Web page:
• The estimated company cost $2.4 million.

These numbers may seem ridiculous to you, or maybe they are low? It doesn’t matter what the numbers are, you and I are paying a price for our health whether it’s for good health or bad health. From my own experience, good health is way cheaper.

 

BTW: I’m now medication free!

 

Seeing my kids grow up, get married, and have grandchildren, Priceless!

How Do We Get Past the Excuses

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I didn’t want to run today, but now that it’s done, WOW, it was great.

This is not a new thought nor am I alone in having it, but this is where your true commitment comes through; do it anyway.

I went to bed last night with great plans for the next day, sound familiar? But, when I got up this morning, I heard a very familiar sound, rain in the gutters. I actually love the sound of rain. Here on the west coast, if you let a little rain get in your way, you will get very little done outside. Besides, it was quite warm, 7c, for January. This week the east coast of the U.S. in particular, got thumped by a huge snow storm. So, I am not going to complain about a little rain. But the rain is just an excuse really, and there will always be excuses. I am quite sure in places like Scottsdale, the heat is the excuse sometimes. In Minneapolis, the cold will be the excuse. I bet in places with big mosquitoes like Winnipeg, the people use that. Although, I can’t imagine what the people in southern California would use as an excuse, maybe smog. There will always be an excuse.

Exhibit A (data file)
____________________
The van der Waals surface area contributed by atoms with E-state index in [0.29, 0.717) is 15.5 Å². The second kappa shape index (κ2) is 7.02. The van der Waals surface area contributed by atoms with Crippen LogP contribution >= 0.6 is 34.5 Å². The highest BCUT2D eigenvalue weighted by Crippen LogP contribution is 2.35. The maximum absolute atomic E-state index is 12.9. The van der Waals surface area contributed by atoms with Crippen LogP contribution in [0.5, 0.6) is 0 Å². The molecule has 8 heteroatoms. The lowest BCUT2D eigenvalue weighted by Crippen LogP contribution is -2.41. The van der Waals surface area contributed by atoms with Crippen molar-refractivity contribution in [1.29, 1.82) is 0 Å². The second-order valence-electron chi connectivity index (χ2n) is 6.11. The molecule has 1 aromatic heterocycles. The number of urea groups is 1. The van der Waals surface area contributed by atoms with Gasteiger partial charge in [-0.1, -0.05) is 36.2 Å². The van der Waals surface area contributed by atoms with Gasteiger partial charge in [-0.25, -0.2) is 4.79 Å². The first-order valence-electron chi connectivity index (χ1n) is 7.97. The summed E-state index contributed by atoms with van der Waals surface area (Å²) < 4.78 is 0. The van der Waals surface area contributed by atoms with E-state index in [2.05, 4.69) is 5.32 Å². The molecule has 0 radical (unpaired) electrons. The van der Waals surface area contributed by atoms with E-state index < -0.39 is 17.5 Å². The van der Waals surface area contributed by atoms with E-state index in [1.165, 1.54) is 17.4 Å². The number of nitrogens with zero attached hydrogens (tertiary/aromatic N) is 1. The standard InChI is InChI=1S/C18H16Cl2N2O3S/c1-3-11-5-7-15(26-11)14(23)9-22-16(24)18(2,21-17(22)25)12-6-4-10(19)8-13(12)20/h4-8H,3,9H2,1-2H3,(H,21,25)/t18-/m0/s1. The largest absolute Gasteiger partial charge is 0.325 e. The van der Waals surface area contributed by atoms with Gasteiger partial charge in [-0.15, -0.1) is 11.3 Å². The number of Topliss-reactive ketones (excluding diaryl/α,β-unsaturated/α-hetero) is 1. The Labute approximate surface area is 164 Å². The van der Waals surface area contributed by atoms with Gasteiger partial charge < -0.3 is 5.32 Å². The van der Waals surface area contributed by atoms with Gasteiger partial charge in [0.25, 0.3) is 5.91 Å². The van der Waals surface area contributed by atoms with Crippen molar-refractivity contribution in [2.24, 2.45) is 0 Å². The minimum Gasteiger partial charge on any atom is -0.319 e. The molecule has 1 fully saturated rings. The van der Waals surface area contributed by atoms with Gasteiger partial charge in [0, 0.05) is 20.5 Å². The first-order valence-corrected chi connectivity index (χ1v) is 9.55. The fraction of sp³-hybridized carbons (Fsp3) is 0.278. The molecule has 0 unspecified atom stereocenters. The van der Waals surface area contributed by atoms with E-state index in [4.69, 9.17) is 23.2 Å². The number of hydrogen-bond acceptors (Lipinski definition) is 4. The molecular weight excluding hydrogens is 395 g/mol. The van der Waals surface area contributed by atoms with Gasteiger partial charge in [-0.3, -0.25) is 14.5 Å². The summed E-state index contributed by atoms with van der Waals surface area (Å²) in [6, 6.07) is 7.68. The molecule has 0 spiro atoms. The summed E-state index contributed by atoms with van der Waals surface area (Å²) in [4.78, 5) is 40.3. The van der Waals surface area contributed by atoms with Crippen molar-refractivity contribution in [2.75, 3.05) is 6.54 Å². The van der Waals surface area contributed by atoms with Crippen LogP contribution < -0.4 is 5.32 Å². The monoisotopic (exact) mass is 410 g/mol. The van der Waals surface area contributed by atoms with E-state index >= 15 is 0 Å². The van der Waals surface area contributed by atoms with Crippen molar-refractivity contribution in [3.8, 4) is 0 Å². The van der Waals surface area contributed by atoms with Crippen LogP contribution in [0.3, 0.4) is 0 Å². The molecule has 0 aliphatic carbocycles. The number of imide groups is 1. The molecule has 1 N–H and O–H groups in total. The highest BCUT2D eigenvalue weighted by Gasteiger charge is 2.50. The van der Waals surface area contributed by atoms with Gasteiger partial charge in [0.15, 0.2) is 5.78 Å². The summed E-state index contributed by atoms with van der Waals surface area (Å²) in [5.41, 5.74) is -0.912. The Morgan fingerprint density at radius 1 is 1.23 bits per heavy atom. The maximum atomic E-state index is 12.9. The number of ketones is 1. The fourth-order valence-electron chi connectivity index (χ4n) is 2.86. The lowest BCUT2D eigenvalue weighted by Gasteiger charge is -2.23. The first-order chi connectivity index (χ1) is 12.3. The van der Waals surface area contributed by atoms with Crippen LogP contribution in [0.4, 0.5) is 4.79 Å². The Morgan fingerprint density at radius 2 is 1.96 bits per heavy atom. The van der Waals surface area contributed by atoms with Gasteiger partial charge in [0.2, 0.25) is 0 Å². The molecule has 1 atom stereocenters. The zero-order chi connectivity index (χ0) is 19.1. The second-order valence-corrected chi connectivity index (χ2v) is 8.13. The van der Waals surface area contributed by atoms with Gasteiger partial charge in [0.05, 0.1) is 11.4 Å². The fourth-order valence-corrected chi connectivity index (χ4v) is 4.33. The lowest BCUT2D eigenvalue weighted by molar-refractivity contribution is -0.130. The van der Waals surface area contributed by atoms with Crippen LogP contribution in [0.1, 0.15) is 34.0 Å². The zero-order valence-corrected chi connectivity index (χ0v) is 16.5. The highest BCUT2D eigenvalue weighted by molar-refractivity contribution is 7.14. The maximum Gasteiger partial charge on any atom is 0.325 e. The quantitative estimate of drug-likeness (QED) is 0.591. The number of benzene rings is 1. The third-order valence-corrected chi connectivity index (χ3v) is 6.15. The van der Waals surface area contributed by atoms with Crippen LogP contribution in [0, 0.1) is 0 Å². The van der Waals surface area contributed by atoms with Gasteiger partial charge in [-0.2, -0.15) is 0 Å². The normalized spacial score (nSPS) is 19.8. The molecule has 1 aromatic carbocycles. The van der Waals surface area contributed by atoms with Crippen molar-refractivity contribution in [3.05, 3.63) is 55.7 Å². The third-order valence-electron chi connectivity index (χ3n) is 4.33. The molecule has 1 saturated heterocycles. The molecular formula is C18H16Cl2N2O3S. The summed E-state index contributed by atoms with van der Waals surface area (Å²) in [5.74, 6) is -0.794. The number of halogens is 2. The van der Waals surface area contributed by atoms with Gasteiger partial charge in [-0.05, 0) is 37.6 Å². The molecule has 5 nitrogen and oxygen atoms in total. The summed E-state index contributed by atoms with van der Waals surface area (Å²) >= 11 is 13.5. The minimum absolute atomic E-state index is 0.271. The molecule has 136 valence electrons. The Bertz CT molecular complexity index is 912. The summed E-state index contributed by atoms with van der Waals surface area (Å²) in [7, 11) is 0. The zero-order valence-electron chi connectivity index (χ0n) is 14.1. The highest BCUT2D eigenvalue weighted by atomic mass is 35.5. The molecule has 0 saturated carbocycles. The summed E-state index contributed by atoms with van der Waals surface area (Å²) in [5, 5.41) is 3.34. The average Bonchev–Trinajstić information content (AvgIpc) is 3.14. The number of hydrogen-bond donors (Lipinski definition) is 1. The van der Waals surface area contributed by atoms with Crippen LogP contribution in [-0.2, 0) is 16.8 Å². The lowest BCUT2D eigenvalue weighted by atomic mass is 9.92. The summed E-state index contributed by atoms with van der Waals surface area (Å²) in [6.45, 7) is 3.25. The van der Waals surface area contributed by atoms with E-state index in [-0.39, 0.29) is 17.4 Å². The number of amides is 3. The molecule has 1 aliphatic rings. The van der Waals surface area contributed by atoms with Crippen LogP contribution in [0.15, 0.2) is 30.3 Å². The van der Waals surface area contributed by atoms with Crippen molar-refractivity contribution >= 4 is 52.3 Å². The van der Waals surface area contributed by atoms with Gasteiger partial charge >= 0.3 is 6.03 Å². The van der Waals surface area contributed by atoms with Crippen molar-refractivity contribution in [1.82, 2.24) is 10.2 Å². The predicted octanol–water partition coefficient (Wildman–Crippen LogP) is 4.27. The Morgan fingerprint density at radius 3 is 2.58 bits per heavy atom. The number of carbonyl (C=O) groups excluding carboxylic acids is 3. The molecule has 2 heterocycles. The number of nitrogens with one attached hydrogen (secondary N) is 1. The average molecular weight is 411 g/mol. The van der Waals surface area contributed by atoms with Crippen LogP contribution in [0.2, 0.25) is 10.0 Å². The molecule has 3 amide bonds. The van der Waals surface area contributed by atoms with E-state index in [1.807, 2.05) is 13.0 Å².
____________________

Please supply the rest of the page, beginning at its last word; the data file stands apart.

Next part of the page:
Need shoes, no time, don’t know what to do, don’t want to go alone, nothing close by, it’s dark, it’s hot, it’s cold, it’s wet, it’s humid, it’s going to make my hair a mess, I will sweat, or even I just don’t feel like it.

Guess what sunshine, so what?

Other than injury, you should always try your best to make it happen. Yup, I have those days where it doesn’t matter how hard I try, I can’t fit a workout in, but I can’t let that drag me down. I just need to focus on tomorrow, what can I do to prevent that from happening, or can I? Sometimes it just happens. Move on. But other days, when I think back to the day, I find that I didn’t really try too hard to fit it in. But again, move on. If we dwell on the things that we didn’t do, we will tend to live there instead of just doing it.